In this section the author talks about the issue of restrictive eating.  Restricting what we eat is difficult to do long term and can lead to harming our relationship with food.

Although there could be some truth to these things the consequences of not restricting our diet in some ways are very severe.  We now know that people are much more at risk from eating to excess than eating restrictively.  The number of people suffering from problems related to unrestricted eating is far greater than those suffering from restrictive eating disorders.

Therefore, it makes sense that we should to some degree restrict our diets.  The alternative is to eat the standard diet that we know for sure contributes to the major diseases like heart disease, cancer and diabetes.

Though a fruitarian diet is difficult, it is made more difficult by the fact that we condition people to eat a poor diet from birth.  If people were brought up in a different environment with a different diet, then no one would have an issue sticking to that diet as it would be second nature to them.

The issue to stick to is whether a fruitarian style diet is healthier.  Though there is little research on people trying fruitarian diets in the long term this is something that will hopefully be studied more in the future.  For now we can look once again to animals that share our biology, who all seem to thrive on a fruit based diet.

Also, is eating fruit truly restrictive?

How many varieties of food does the average person consume per week?  Grains and grain based products, types of meat, dairy based products…it’s not a huge variety?  A fruit lover can eat hundreds of completely different types of fruit each year. As the seasons change, entirely new fruits appear for us to enjoy.

 

Reason 3: It could be pretty bad for you.

 

In order to back up this claim, the author has relied on an anecdotal story of Ashton Kutcher’s attempt at eating an all fruit diet to prepare for his role as Steve Jobs:

“he attempted to eat Jobs’ infamous all-fruit diet to get into character, and ended up in the hospital due to low pancreas levels.”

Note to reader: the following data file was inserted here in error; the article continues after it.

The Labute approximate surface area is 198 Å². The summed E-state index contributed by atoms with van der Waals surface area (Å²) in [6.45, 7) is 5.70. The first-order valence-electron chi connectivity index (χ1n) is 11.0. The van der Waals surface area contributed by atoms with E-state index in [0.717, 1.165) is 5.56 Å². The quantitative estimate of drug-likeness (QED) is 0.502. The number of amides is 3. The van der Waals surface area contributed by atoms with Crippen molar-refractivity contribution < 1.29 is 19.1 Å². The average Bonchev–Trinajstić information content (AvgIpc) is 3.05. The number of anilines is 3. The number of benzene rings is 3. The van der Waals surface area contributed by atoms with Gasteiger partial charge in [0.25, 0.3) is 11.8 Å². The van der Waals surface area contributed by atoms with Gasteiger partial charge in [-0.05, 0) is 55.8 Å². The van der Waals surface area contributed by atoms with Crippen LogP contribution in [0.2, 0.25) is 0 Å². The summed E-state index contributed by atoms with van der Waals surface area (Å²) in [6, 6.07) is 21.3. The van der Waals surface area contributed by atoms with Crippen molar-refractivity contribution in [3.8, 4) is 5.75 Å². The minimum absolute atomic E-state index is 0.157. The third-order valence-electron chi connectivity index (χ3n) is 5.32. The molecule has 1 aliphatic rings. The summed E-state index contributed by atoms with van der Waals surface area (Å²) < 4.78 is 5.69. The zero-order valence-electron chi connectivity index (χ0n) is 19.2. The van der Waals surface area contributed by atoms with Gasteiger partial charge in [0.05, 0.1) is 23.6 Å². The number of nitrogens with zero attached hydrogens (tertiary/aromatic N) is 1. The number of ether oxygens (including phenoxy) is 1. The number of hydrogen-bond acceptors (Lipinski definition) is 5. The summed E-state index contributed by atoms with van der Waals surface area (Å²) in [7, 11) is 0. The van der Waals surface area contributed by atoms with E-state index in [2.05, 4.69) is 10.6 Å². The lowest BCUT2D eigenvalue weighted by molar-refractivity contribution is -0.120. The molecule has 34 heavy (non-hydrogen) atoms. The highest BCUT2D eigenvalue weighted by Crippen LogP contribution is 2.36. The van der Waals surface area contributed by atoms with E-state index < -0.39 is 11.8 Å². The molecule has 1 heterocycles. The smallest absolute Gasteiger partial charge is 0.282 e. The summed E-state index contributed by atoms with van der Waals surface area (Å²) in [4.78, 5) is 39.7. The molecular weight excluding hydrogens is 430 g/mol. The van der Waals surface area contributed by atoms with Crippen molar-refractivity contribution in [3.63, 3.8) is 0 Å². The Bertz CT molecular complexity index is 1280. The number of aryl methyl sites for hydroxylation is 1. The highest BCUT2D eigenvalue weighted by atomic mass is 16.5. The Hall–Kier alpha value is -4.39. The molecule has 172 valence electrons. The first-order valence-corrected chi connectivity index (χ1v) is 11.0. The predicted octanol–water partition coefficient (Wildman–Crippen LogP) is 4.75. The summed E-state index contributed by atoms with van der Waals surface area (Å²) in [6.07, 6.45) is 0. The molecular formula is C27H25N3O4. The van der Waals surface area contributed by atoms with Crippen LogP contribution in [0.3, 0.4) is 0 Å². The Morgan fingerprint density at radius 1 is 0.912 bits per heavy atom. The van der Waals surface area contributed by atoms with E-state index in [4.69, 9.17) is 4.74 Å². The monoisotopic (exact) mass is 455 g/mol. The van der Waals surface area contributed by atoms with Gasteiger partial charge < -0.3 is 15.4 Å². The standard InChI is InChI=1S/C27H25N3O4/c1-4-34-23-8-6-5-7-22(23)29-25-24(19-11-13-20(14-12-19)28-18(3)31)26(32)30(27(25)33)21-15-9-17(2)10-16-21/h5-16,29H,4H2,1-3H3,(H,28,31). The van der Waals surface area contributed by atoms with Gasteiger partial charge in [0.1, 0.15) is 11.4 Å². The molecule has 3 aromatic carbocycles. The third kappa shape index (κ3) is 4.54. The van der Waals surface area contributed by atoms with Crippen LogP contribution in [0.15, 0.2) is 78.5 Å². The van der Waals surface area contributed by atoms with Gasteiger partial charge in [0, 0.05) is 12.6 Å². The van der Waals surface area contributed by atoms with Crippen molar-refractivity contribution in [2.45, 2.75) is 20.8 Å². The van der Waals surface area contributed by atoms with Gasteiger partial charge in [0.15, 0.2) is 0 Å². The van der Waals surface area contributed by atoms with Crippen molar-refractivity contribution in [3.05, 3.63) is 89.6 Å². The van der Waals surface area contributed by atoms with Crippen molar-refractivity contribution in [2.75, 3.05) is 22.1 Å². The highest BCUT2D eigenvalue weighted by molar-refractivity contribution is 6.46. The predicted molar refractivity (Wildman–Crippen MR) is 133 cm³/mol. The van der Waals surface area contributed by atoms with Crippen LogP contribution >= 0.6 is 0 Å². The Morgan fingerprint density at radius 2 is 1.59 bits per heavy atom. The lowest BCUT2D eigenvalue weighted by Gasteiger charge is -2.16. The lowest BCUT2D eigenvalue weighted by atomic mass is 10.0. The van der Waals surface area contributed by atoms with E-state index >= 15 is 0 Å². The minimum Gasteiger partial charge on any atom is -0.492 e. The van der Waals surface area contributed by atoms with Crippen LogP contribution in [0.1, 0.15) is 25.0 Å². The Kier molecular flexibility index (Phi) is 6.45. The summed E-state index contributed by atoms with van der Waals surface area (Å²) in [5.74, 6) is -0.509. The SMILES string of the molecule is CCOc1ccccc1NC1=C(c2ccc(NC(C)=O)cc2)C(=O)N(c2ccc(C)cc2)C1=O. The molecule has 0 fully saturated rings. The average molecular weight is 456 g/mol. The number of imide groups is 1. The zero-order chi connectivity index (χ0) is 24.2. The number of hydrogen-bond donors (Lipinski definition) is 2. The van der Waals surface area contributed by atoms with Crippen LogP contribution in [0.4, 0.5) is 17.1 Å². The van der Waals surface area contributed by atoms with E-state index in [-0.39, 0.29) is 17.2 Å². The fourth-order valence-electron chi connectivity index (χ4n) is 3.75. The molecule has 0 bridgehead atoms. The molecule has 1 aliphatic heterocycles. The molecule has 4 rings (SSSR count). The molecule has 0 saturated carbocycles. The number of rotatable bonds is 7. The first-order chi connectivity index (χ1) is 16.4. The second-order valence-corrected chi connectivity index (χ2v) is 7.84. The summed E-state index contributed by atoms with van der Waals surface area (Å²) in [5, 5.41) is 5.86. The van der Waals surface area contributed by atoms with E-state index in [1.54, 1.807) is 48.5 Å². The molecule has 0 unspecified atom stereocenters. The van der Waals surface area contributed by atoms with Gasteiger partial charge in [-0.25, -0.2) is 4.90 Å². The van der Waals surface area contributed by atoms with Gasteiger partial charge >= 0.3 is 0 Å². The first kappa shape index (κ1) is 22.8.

There is no explanation here as to what “low pancreas levels” means.  When someone goes to hospital, is it usual for doctors to test for “pancreas levels”?  Perhaps they are referring to insulin levels but we do not really know.

This is a pretty poor source to quote from.  Once again, there are no studies showing a connection between fruit and an impairment to the function of the pancreas.  There are none showing a connection between fruit and pancreatic cancer (which Steve Jobs died from).

What is also unusual is that Kutcher’s former partner, Demi Moore, has been famously said to be essentially a raw vegan:

https://www.celebrityhealthfitness.com/27289/demi-moore-wows-at-51-anti-aging-fitness-secrets-are-raw-vegan-diet-and-yoga-workouts/

She is known to have worked with Dr Doug Graham, author of the 80/10/10 Diet and one of the main people responsible for the rise in popularity of a fruit based diet.  It is unusual that he would not have turned to her for some advice on how to try this diet out.

“Additionally, for people with diabetes who can’t create or utilize insulin, an all-fruit diet could be harmful, according to the Cleveland Clinic.”

Any diet is harmful for a diabetic if they are not taking insulin.  Therefore once again, this statement is a half truth.  But is a fruit diet going to be more harmful for a diabetic. 

What has often been found, though not yet fully studied, is that people on a fruit based diet actually require less insulin if they are diabetic.  A great example of this is Robby Barbaro from “Mastering Diabetes”.  Robby has been on a fruitarian style diet for over 10 years and has had no problems with controlling his diabetes on this lifestyle.

 

Conclusion

 

“So, if you’re still intrigued by what an all-fruit diet entails, ask your doctor — chances are they’ll tell you to stick to “an apple a day,” and a variety of other foods as well.”

Of course this is really what everyone wants to hear.  Just keep eating whatever you are eating…move along, nothing to see here.

Doctor’s are not qualified to give nutrition or dietary advice.  The diet advice out there in the world of healthcare is pretty poor and often not in line with the latest science on nutrition.

Much of it has been influenced over many years by the agenda and lobbying power of various food industries.  This information has led to mass confusion in the public consciousness about diet.

We would encourage you to give a fruit based diet a try.  Don’t jump in over night but set it as your destination and start to move towards it by making gradual changes.  Many people start with fruit for breakfast, then they continue from there.

You may be amazed by the health improvements it brings as well as the change to your body, mind and spirit.  If you want to learn more about this kind of lifestyle consider coming to UK Fruitfest taking place from the 21st to the 28th of July, 2019.